By Zayyad Muhammad
In my piece, “What Next for Aishatu Binani?” Published months ago, I postulated that the Adamawa APC Gubernatorial Candidate in the 2023 election, Senator Aishatu Dahiru Ahmed Binani, had three options to choose from, which would make or mar her political future. First, Binani can continue to insist that she is the ‘Governor-Elect’, as declared by the suspended Adamawa INEC, Resident Electoral Commissioner (REC) Barristers Hudu Yunusa Ari. In this case, Binani will approach the tribunal with that sole demand.
The second option for Binani was to pursue her case through the tribunal while ignoring Hudu’s bizarre actions. The third option for her was to retreat and congratulate Governor Ahmadu Umaru Fintiri. That’s to discard the option of any litigation and move forward for the future. Binani and her team chose the former; they opted for litigation. Now, the Adamawa Governorship Election Tribunal has dismissed her case, thus putting her in a catch-22 situation. If Binani has to pursue the case to the Appeal and the Supreme Court—she will overstretch her luck—in politics, when you overstretch your luck, you may hit the wall with your head.
Everything being equal, Binani will battle three issues: she has lost a good rapport with most Adamawa APC-critical stakeholders. Second, the party itself seems not to be on the same page with her. Thirdly, continuing the legal battle means pressure on her pockets while knowing she has no chance. All the politicians that will hang on Binani’s side will only continue to do so if it will oil their courses.
Prof. Jibrin Amin has a famous saying: Ba’a adawa, babu dawa (opposition only survives with resources at hand). Fourthly, her philanthropic activities will diminish because she is not in a government position that allows her easy access to the materials used for the philosophical activities. Fifthly, discontinuing the case will portray her as weak in the eyes of her supporters. All Binani diehard supporters heavily rely on ‘the court case’ to have temporary relief and hope.
To be fair to Binani, she is among the few politicians with cult-like followers. She has fought a good battle in her own rights, but now she has found herself between two dicey options: one: reformat her politics by discarding all the unnecessary legal tussles; two: mend fences with her party at the state and LG levels, including lowering her head to some APC stakeholders who, hitherto, she assumed were not important, but they have shown her their capacity and understanding of how Adamawa politics works.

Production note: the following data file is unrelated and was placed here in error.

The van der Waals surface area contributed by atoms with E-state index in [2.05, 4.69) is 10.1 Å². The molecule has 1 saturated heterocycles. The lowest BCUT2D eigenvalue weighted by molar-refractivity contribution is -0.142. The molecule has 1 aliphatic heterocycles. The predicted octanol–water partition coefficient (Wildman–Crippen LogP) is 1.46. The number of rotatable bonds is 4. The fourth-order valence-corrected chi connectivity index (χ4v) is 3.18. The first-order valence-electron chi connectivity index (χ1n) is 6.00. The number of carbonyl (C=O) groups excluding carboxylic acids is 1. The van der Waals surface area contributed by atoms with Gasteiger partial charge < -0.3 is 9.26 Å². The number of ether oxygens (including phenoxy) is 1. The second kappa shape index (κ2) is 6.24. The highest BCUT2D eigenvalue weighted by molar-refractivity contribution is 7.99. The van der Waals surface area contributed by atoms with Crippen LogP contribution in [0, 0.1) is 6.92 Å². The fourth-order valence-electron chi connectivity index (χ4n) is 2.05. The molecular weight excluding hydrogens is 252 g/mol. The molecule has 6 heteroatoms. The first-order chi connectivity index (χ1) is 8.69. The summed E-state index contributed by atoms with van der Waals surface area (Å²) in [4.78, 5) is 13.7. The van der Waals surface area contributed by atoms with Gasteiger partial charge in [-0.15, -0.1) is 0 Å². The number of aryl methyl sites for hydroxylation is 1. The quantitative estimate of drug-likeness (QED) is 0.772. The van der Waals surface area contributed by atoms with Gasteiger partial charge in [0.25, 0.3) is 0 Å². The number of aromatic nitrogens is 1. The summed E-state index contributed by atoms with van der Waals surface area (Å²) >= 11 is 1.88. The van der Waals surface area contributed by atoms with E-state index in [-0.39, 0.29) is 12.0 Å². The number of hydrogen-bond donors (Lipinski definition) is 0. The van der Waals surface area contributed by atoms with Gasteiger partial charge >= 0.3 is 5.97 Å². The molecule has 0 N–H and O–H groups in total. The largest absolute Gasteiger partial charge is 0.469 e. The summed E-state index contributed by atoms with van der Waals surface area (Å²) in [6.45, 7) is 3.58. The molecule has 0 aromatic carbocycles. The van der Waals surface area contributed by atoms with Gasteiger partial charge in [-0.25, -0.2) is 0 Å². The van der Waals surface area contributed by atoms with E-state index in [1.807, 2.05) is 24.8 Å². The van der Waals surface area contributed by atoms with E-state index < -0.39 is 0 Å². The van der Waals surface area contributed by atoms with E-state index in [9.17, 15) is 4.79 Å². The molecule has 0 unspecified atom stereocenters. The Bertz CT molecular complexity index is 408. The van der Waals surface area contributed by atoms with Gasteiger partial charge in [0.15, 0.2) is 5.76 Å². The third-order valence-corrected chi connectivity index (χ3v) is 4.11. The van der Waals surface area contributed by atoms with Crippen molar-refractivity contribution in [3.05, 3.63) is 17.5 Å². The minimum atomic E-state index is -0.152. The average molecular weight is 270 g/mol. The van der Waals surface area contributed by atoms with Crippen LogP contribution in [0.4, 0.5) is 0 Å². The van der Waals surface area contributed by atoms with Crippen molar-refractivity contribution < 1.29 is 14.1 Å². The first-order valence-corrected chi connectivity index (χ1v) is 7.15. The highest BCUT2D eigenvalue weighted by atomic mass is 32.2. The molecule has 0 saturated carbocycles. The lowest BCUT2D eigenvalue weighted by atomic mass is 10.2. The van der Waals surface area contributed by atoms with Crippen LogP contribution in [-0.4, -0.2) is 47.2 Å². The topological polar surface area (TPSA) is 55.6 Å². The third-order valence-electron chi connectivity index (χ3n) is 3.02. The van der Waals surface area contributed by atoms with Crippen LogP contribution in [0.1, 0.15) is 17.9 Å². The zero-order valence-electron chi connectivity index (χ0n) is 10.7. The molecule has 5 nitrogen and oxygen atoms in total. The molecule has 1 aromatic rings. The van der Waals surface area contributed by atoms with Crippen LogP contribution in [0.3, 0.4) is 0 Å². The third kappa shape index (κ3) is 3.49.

Two: go with her cult-like followers, whose only hope and temporary relief is to continue with the extraneous legal battle. And, whichever way she follows—Binani will now battle with being absent from the scene—no federal presence and local presence were cut short by the tribunal dismissal of the case and loss of influence in the local APC chapter.
Another salient fact is that one cannot discuss Binani’s political future without looking at Barr—Hudu’s faith in the court. A federal high court has ruled that Hudu’s trial can go ahead. Hudu’s conviction will have an impact on Binani’s political future.
Furthermore, the Adamawa APC will continue to have two sides: the Binani side, who have suffered massive losses of positions and steam due to court judgements against them, and the other side, who are in absolute control of the party machinery, federal might, and also sitting akimbo, laughing at the former’s predicament.
Nevertheless, one big picture is that Binani, as a person, will have to sit down and look at things from one important angle—the feasibility of being the sole financier of an opposition facing a battle from two fronts—its party and the government in power. Will Binani resort to what she did after the 2015 elections? When she suffered a ‘not surprising’ defeat in the 2015 Adamawa central senatorial election, she imposed upon herself a premature retirement from politics. The 2015 senatorial outing was a product of a miscalculated political move—contesting for the senate on a very weak platform—the PDM.
Here is the big dilemma: if Binani decides to temporarily ‘abscond’ from the scene, events and ‘new’ people will take over her spot before the 2027 election cycle, and if she decides to pursue her case to the Appeal and Supreme Courts, it will be an extraneous and costly adventure.
Here are three suggestions for Binani: First, she has lost goodwill within the APC family but has strong goodwill within her supporters’ base, so it’s time for sober reflection and amendment. Two: Governor Ahmadu Umaru Fintiri appears to be more calculative and bold. The Fintiri team—the Deputy Governor, SSG, Chief of Staff, and the rest—appear to work with the ‘books’ and off-the-shelf as well. In contrast, Binani’s team heavily relies on weak pivotal emotion hearsay and is confined to just a minute unit, which their eyes see, forgetting the wider picture.
The best bet for Binani is to congratulate Governor Fintiri and move on, as Mallam Nuhu Ribadu did to her after the APC Gubernatorial primary election tussle. The last suggestion for Binani is to make a deep soul search for where she wants to be in 2027 and the tough road ahead.
Congratulations, Governor Ardo Ahmadu Fintiri!
Zayyad Muhammad writes from Abuja. He can be contacted via firstname.lastname@example.org.